Frank Lloyd Wright was no stranger to difficult clients, but in 1919 he may have met his match. Aline Barnsdall, an oil heiress, feminist and political activist, hired the architect to build her a home and ‘progressive theatrical community’ on a rocky acropolis overlooking Hollywood. Designed in the Mayan-revival style, with pitched walls, bas-reliefs, ornate spires and a moat, the Hollyhock House project was largely overseen by Wright’s assistant, Rudolph Schindler, who lent his boss’ exotic kitsch a restrained modernist touch. Furious with its costly impracticalities, Barnsdall fired Wright and donated the building to the City of Los Angeles, which left it empty for decades. The site thus makes a perfect location for ‘Condemned to Be Modern’, an exhibition of work by Latin American artists negotiating the conflicted legacy of modernism, curated by Clara Kim as part of the Pacific Standard Time: LA/LA biennial.
On opening day, I found myself standing before Hollyhock, with my back to the city’s sprawl, as I watched performer Crystal Sepúlveda crouch atop a short parapet on the house’s exterior in a leopard-print cat-suit, like some ancient feline goddess, in Clarissa Tossin’s half-hour performance, Ch’u Mayaa (Maya Blue, 2017). It was a powerful evocation of the culture Wright plundered for his design – one shared by many of the Central American immigrants living within view of Barnsdall’s gilded perch. In slow, tense movements, Sepúlveda transformed into a Mayan frieze, before flinging herself down the porch steps, landing like a body dispelled and broken by architecture indifferent to human need.
Just across a courtyard, inside the Los Angeles Municipal Art Gallery – a squat, concrete structure built in the 1970s – a film documenting Tossin’s performance joins works by 21 artists from Brazil, Cuba and Mexico. At the gallery’s entrance, the delicate, gilded strands of Leonor Antunes’s Discrepancies with M.G. (2011–17) hang silhouetted against Lucia Koch’s The Doors (2017), a film transparency affixed to a sweeping window with the vibrant chroma of a purple sunset. The forms of Antunes’s sculpture reference the iconic Mathias Goeritz design of the Museo Experimental El Eco, Mexico City, though reduced to near-weightlessness. Here modernism has become evanescent, its traces fading with the setting sun.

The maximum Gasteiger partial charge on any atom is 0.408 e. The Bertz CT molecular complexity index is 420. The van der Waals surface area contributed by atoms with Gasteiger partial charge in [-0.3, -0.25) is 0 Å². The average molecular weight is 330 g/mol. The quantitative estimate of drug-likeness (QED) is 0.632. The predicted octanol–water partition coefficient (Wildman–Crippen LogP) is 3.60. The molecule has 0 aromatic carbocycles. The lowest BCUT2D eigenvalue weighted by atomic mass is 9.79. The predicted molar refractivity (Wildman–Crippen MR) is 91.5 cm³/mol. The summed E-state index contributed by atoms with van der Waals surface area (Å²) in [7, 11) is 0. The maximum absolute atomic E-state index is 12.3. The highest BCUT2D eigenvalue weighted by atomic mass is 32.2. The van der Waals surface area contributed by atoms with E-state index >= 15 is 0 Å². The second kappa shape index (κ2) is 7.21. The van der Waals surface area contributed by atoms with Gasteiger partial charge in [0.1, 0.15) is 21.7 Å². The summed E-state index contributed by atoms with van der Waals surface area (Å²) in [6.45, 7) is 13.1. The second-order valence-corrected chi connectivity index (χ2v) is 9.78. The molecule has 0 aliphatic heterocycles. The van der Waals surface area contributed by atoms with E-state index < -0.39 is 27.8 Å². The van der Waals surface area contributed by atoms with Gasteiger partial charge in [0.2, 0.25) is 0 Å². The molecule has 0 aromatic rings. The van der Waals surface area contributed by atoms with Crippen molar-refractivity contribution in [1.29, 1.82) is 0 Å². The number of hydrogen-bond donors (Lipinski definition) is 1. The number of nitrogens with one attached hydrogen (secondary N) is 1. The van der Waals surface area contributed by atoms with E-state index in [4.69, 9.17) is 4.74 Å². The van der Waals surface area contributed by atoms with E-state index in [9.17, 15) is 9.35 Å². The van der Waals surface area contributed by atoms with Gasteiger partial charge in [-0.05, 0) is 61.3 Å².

History is not always so easy to forget, though. The exhibition draws its title from a wry remark that art critic Mário Pedrosa made about Brazilians in the 1950s, as they prepared the move to their new, Oscar Niemeyer-designed capitol in the Amazon. Brasilia is a notorious modernist failure; as if designed by airplane, its vast and isolated grid starves street life and constricts car traffic. Tossin is from Brasilia, and has previously focused her lens on the wasteful maintenance its government palaces require (White Marble Everyday, 2009). Mauro Restiffe’s photographs Empossamento #2–9 (Inauguration, 2003), meanwhile, capture the city’s broad esplanades overflowing with attendees to the inauguration of former President Luiz Inácio Lula da Silva: people spill over railings and trash the lawns, mucking up Niemeyer’s pristine picture. These hang near Lais Myrrha’s Gameleira 1971 Project (2014), in which Niemeyer himself is lanced: a table of posters and ephemera documents a 1971 disaster in Belo Horizonte that saw 10,000 tons of concrete from a pavilion he designed crush more than 100 workers. If such celebrated structures threaten human life, perhaps we should leave them to the wild: Renata Lucas’s bracing 5-channel video-installation Barulho de fundo (Background noise, 2005–09) tracks the movements of iguanas, monkeys, parrots and a jaguar as they stalk the emptied halls of Niemeyer’s Ciccillo Matarazzo Pavilion, the São Paulo Biennial’s home in Ibirapuera Park – an irreverent send-up of modernism’s role in the construction of Brazilian national mythology.
Much of this work is heavy-handed, not unlike its object of criticism. In Jonathas de Andrade’s Tropical Hangover (2009), though, modernist architecture is simply a backdrop for the life of a portero, or doorman, in 1970s Recife. Pages of the anonymous man’s diary, which De Andrade fished from a rubbish heap, span four gallery walls alongside contemporaneous photographs of the cityscape and its people; in them he writes of weather and work, though mostly of sexual escapades. The remarkably voyeuristic project imparts a sense of homoerotic intimacy between two strangers, artist and subject – a relationship spanning three decades but rooted in the mouldering landscape of Recife, their common home. De Andrade focuses a laser eye on the individual subject overlooked by modernism’s aerial views.
‘What is so sinister about modernism?’ filmmaker Thom Anderson asks in his documentary Los Angeles Plays Itself (2003), noting that Hollyhock’s neighbouring twin, the Ennis House, became a favourite filming location for haunted castles and villains’ lairs. Barnsdall’s utopian commune was never completed, not unlike the project of modernist architecture – born from radical politics, now emptied of everything but style.
Main image: Clarissa Tossin, Maya Blue, 2017, performance documentation, featuring Crystal Sepúlveda. Courtesy: the artist